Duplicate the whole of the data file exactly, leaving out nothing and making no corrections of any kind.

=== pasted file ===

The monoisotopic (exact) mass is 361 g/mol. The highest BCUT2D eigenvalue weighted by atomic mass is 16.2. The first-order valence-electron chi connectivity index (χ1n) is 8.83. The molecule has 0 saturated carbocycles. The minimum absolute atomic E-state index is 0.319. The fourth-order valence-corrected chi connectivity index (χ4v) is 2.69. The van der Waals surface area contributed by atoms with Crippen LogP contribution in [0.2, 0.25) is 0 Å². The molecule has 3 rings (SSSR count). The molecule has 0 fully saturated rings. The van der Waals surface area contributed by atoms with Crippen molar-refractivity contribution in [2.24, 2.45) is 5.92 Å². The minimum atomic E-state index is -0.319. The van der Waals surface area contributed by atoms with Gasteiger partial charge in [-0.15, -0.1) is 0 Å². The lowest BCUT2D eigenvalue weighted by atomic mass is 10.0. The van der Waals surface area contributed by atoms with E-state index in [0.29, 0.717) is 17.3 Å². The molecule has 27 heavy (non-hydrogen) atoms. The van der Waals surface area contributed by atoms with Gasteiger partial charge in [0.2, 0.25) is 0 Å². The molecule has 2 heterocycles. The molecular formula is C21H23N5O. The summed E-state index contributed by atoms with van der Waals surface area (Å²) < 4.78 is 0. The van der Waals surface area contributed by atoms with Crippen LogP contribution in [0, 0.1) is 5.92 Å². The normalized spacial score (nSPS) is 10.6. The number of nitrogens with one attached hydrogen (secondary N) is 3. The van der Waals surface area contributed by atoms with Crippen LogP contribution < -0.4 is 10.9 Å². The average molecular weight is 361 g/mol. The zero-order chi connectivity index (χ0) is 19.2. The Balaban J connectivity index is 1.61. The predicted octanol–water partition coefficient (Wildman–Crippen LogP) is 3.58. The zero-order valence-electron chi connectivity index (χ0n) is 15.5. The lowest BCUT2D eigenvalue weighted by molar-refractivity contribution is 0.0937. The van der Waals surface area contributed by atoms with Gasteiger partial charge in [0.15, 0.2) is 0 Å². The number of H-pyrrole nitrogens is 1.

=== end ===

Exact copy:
The monoisotopic (exact) mass is 361 g/mol. The highest BCUT2D eigenvalue weighted by atomic mass is 16.2. The first-order valence-electron chi connectivity index (χ1n) is 8.83. The molecule has 0 saturated carbocycles. The minimum absolute atomic E-state index is 0.319. The fourth-order valence-corrected chi connectivity index (χ4v) is 2.69. The van der Waals surface area contributed by atoms with Crippen LogP contribution in [0.2, 0.25) is 0 Å². The molecule has 3 rings (SSSR count). The molecule has 0 fully saturated rings. The van der Waals surface area contributed by atoms with Crippen molar-refractivity contribution in [2.24, 2.45) is 5.92 Å². The minimum atomic E-state index is -0.319. The van der Waals surface area contributed by atoms with Gasteiger partial charge in [-0.15, -0.1) is 0 Å². The lowest BCUT2D eigenvalue weighted by atomic mass is 10.0. The van der Waals surface area contributed by atoms with E-state index in [0.29, 0.717) is 17.3 Å². The molecule has 27 heavy (non-hydrogen) atoms. The van der Waals surface area contributed by atoms with Gasteiger partial charge in [0.2, 0.25) is 0 Å². The molecule has 2 heterocycles. The molecular formula is C21H23N5O. The summed E-state index contributed by atoms with van der Waals surface area (Å²) < 4.78 is 0. The van der Waals surface area contributed by atoms with Crippen LogP contribution in [0, 0.1) is 5.92 Å². The normalized spacial score (nSPS) is 10.6. The number of nitrogens with one attached hydrogen (secondary N) is 3. The van der Waals surface area contributed by atoms with Crippen LogP contribution < -0.4 is 10.9 Å². The average molecular weight is 361 g/mol. The zero-order chi connectivity index (χ0) is 19.2. The Balaban J connectivity index is 1.61. The predicted octanol–water partition coefficient (Wildman–Crippen LogP) is 3.58. The zero-order valence-electron chi connectivity index (χ0n) is 15.5. The lowest BCUT2D eigenvalue weighted by molar-refractivity contribution is 0.0937. The van der Waals surface area contributed by atoms with Gasteiger partial charge in [0.15, 0.2) is 0 Å². The number of H-pyrrole nitrogens is 1.